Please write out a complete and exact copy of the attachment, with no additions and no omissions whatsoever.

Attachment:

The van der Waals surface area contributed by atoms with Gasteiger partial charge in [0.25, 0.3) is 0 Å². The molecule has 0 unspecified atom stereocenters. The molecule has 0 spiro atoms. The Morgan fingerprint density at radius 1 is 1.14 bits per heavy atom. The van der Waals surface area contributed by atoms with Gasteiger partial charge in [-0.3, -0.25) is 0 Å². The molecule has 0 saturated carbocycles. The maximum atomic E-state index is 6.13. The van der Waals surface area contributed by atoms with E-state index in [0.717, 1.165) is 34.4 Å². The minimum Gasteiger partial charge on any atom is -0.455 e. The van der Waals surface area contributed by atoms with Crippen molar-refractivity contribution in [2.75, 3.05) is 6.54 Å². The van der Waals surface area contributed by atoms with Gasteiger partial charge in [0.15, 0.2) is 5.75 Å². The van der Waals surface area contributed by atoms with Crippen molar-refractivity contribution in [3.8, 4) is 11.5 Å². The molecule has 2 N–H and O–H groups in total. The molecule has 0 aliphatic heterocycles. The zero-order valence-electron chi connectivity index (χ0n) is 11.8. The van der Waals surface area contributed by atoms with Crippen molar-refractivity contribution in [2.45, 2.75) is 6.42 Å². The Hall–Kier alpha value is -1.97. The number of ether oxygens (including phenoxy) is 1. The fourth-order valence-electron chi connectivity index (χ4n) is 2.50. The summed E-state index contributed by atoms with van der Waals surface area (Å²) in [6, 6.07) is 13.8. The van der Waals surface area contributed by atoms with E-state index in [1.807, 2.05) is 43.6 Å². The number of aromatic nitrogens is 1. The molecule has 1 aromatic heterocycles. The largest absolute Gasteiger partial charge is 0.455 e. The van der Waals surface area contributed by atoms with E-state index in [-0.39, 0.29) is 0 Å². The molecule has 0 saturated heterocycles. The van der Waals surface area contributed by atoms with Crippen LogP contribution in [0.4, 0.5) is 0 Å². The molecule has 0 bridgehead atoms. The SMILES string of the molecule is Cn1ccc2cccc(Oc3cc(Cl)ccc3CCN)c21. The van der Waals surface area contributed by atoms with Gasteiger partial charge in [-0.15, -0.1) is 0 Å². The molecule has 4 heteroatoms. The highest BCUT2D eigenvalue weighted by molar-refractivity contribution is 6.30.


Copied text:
The van der Waals surface area contributed by atoms with Gasteiger partial charge in [0.25, 0.3) is 0 Å². The molecule has 0 unspecified atom stereocenters. The molecule has 0 spiro atoms. The Morgan fingerprint density at radius 1 is 1.14 bits per heavy atom. The van der Waals surface area contributed by atoms with Gasteiger partial charge in [-0.3, -0.25) is 0 Å². The molecule has 0 saturated carbocycles. The maximum atomic E-state index is 6.13. The van der Waals surface area contributed by atoms with E-state index in [0.717, 1.165) is 34.4 Å². The minimum Gasteiger partial charge on any atom is -0.455 e. The van der Waals surface area contributed by atoms with Crippen molar-refractivity contribution in [2.75, 3.05) is 6.54 Å². The van der Waals surface area contributed by atoms with Gasteiger partial charge in [0.15, 0.2) is 5.75 Å². The van der Waals surface area contributed by atoms with Crippen molar-refractivity contribution in [3.8, 4) is 11.5 Å². The molecule has 2 N–H and O–H groups in total. The molecule has 0 aliphatic heterocycles. The zero-order valence-electron chi connectivity index (χ0n) is 11.8. The van der Waals surface area contributed by atoms with Crippen molar-refractivity contribution in [2.45, 2.75) is 6.42 Å². The Hall–Kier alpha value is -1.97. The number of ether oxygens (including phenoxy) is 1. The fourth-order valence-electron chi connectivity index (χ4n) is 2.50. The summed E-state index contributed by atoms with van der Waals surface area (Å²) in [6, 6.07) is 13.8. The van der Waals surface area contributed by atoms with E-state index in [1.807, 2.05) is 43.6 Å². The number of aromatic nitrogens is 1. The molecule has 1 aromatic heterocycles. The largest absolute Gasteiger partial charge is 0.455 e. The van der Waals surface area contributed by atoms with E-state index in [-0.39, 0.29) is 0 Å². The molecule has 0 saturated heterocycles. The van der Waals surface area contributed by atoms with Crippen LogP contribution in [0.4, 0.5) is 0 Å². The molecule has 0 bridgehead atoms. The SMILES string of the molecule is Cn1ccc2cccc(Oc3cc(Cl)ccc3CCN)c21. The van der Waals surface area contributed by atoms with Gasteiger partial charge in [-0.15, -0.1) is 0 Å². The molecule has 4 heteroatoms. The highest BCUT2D eigenvalue weighted by molar-refractivity contribution is 6.30.